Friday Night Seitz

The 10 greatest car chases of all time

Video slide show: From "Road Warrior" to "Death Proof," the films that turn vehicular carnage into high art

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    YouTube/FreakKeeper

    10. Final chase, “Death Proof” (2007)

    YouTube/FreakKeeper

    A stuntwoman plays “ship’s mast” on the roof of a Dodge Challenger just as a maniac in an armored “death car” drives up, hungry for blood; and so begins one of the few truly great chase sequences of the last 10 years. Part of what makes it so exciting is director Quentin Tarantino’s commitment to old-school analog stunts. There are no digital effects in the sequence, not even rear-screen projection. Every stunt and every maneuver is actually happening. Tarantino’s masterstroke is casting New Zealand stuntwoman Zoe Bell as herself; throughout the chase, you’re aware that its actually her on the hood of that car.

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    9. Bike chase, “Armor of God 2: Operation Condor” (1991)

    YouTube/stunts2010

    Jackie Chan’s bizarre riff on the “Indiana Jones” series contains some of the greatest vehicular stunts ever filmed. As you can see in this clip, what distinguishes Chan (who directed himself) and other Hong Kong action filmmakers from many of their American counterparts is their acrobatic precision. Chan on his bike and the cops in their cars seem as nimble as tightrope walkers or master martial artists; you get the sense that every participant in this chase is constantly judging the distance between point A and point B in relation to the speed of the chase and the dexterity of their pursuers, and only then deciding what to do next.

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    8. Any car chase in “Freebie and the Bean” (1974)

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    There were a lot of gratuitously destructive car-chase movies in the ’70s, but even for its time, “Freebie and the Bean” stands out as especially wanton and gleeful. The San Francisco police detectives played by Alan Arkin and James Caan treat the city as their personal playground and roar through it like a couple of kids. Sometimes they destroy acres of property and cause injuries, but hey, it’s OK — it’s all in the name of justice. If the film weren’t so intense, you could take it as a satire of Hollywood films’ projection of movie star entitlement onto the world. One chase ends with Caan and Arkin careening off a freeway ramp and crashing their car into an elderly couple’s apartment while they’re watching TV in bed; as the cops walk away from the wreck, the husband remarks, “Television is getting too violent.”  This was Stanley Kubrick’s favorite film of 1974. No, really.

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    7. Tanker truck chase, “The Road Warrior” (1981)

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    Mad Max (Mel Gibson) gets behind the wheel of a tanker truck and leads an armada of biker barbarians in a relentless chase through a desert wasteland. Easily one of the best large-scale chase sequences in movies, it earned favorable comparisons to the truck chase in “Raiders of the Lost Ark” and the great train sequences in Buster Keaton’s “The General.” And the final twist is just brilliant.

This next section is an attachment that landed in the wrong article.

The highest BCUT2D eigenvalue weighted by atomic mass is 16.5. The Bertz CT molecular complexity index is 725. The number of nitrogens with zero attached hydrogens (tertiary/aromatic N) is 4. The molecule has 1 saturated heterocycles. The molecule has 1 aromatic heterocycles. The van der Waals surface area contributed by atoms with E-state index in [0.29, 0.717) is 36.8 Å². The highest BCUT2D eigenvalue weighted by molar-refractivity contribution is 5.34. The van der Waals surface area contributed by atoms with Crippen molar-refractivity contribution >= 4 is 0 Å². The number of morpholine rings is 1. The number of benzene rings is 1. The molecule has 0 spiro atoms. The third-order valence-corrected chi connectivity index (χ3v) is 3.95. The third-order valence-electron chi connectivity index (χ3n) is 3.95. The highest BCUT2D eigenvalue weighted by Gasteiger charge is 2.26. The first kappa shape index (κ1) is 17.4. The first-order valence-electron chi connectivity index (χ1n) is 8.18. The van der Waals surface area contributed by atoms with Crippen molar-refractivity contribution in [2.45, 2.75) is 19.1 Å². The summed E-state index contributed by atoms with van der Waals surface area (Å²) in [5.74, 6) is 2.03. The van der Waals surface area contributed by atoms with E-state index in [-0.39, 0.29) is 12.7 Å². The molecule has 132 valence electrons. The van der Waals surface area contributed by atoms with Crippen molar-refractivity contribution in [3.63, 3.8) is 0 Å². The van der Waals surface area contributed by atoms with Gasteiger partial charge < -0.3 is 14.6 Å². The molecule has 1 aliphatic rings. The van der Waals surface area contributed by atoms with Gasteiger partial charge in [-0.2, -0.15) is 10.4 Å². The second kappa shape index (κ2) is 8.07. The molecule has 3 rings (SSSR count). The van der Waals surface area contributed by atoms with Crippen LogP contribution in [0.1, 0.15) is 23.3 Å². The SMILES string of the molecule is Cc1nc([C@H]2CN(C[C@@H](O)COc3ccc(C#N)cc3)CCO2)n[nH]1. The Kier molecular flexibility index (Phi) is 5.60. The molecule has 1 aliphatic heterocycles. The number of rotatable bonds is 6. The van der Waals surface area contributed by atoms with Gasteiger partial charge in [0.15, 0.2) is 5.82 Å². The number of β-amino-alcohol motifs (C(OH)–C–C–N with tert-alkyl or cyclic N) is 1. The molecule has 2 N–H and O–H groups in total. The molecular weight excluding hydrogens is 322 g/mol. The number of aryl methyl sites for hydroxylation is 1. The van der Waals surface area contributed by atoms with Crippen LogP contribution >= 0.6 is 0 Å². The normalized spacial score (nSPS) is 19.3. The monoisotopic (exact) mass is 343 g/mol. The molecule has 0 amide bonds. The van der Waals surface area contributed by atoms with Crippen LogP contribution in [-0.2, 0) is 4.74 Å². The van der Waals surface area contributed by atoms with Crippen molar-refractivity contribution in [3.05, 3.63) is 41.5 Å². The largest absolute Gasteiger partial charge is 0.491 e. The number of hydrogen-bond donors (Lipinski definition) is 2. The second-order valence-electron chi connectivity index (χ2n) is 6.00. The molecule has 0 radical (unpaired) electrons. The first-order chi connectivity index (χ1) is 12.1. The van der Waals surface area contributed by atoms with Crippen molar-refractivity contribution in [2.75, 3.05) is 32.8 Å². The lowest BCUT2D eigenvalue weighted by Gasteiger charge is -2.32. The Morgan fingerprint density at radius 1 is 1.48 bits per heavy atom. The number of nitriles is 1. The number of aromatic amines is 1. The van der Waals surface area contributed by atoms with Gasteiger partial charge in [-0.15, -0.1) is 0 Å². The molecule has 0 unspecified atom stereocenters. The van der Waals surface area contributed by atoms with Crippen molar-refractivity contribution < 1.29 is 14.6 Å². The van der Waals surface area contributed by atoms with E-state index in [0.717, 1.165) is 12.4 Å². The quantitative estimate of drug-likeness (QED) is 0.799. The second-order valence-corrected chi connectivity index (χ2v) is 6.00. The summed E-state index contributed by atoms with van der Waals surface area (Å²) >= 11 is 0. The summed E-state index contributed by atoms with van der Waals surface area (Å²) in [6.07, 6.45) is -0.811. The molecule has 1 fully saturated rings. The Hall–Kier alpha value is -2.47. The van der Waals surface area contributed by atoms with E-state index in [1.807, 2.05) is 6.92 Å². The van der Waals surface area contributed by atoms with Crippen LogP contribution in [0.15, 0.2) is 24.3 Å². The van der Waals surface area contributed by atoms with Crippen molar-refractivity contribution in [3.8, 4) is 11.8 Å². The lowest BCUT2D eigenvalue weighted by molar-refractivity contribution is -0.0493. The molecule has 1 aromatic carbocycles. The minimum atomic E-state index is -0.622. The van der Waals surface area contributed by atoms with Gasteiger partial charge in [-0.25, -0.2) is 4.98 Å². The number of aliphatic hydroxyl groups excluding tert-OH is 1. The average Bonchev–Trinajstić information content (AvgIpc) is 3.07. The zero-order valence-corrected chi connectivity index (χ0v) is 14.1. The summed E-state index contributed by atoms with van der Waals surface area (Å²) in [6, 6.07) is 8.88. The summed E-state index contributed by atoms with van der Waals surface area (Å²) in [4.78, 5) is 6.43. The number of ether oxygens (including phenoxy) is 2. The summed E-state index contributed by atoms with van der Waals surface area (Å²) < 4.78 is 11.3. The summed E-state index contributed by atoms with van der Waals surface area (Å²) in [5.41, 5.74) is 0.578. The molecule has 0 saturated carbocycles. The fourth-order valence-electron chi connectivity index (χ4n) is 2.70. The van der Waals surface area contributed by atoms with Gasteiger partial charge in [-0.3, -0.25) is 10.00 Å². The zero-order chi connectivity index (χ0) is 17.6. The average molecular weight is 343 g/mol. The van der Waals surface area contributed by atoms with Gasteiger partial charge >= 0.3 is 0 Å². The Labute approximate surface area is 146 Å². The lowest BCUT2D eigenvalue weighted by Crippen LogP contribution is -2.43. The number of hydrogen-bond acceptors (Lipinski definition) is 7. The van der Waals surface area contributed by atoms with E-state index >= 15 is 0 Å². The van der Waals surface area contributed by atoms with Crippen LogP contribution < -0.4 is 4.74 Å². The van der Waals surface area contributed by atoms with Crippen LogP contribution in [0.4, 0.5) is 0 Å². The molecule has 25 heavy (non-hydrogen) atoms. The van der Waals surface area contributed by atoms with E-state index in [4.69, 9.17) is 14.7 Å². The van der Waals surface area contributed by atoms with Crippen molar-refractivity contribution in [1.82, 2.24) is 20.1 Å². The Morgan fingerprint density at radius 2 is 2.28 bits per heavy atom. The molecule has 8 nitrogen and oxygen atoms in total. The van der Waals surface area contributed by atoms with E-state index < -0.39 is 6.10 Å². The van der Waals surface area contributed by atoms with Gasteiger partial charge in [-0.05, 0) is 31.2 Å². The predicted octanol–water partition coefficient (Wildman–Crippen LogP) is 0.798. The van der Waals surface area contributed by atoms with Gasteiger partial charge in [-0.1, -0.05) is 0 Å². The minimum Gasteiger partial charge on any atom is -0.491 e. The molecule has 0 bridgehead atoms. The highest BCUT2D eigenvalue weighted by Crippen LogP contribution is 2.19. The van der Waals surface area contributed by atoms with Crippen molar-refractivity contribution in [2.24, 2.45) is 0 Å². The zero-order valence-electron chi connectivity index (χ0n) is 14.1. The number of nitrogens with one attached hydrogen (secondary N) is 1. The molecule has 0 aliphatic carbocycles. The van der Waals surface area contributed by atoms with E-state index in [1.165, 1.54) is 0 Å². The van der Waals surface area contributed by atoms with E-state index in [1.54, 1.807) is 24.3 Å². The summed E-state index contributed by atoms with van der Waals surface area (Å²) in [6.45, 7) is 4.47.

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    6. All of “Vanishing Point” (1971)

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    One of the more memorable exploitation movies of the ’70s, this movie by Richard C. Sarafian follows a loner named Kowalski (Barry Newman) as he tries to deliver a 1970 Dodge Challenger R/T from Denver to San Francisco. The job turns into an epic journey, with Kowalski being chased by an ever-increasing number of cops while a blind DJ called Super Soul (Cleavon Little) cheers him on via his radio show. Like a lot of ’70s films, this one is basically one long chase; sometimes it downshifts into travelogue mode, letting the filmmakers explore Kowalski’s past as a Vietnam veteran and ex-cop, and other times it’s careening all over the place, with Kowalski deftly outthinking and outdriving cops in cars, on bikes and in motorcycles. Quentin Tarantino paid tribute to this movie by name-checking it in 2007′s “Death Proof,” calling it “one of the greatest American movies ever made” and featuring a different model Challenger onscreen.

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    5. Final chase, “Bullitt” (1968)

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    The car chase that started the 1970s car-chase craze, the high point of “Bullitt” still thrills — a long, meticulously choreographed chase that pays close attention traffic patterns and the mentality of drivers. If you’ve never seen it before, you may be struck by the fact that the whole thing isn’t relentlessly fast; there’s a lot of cat-and-mouse action, with pursuers and pursued stalking through San Francisco’s hilly streets like wild animals in the jungle, figuring out their next move.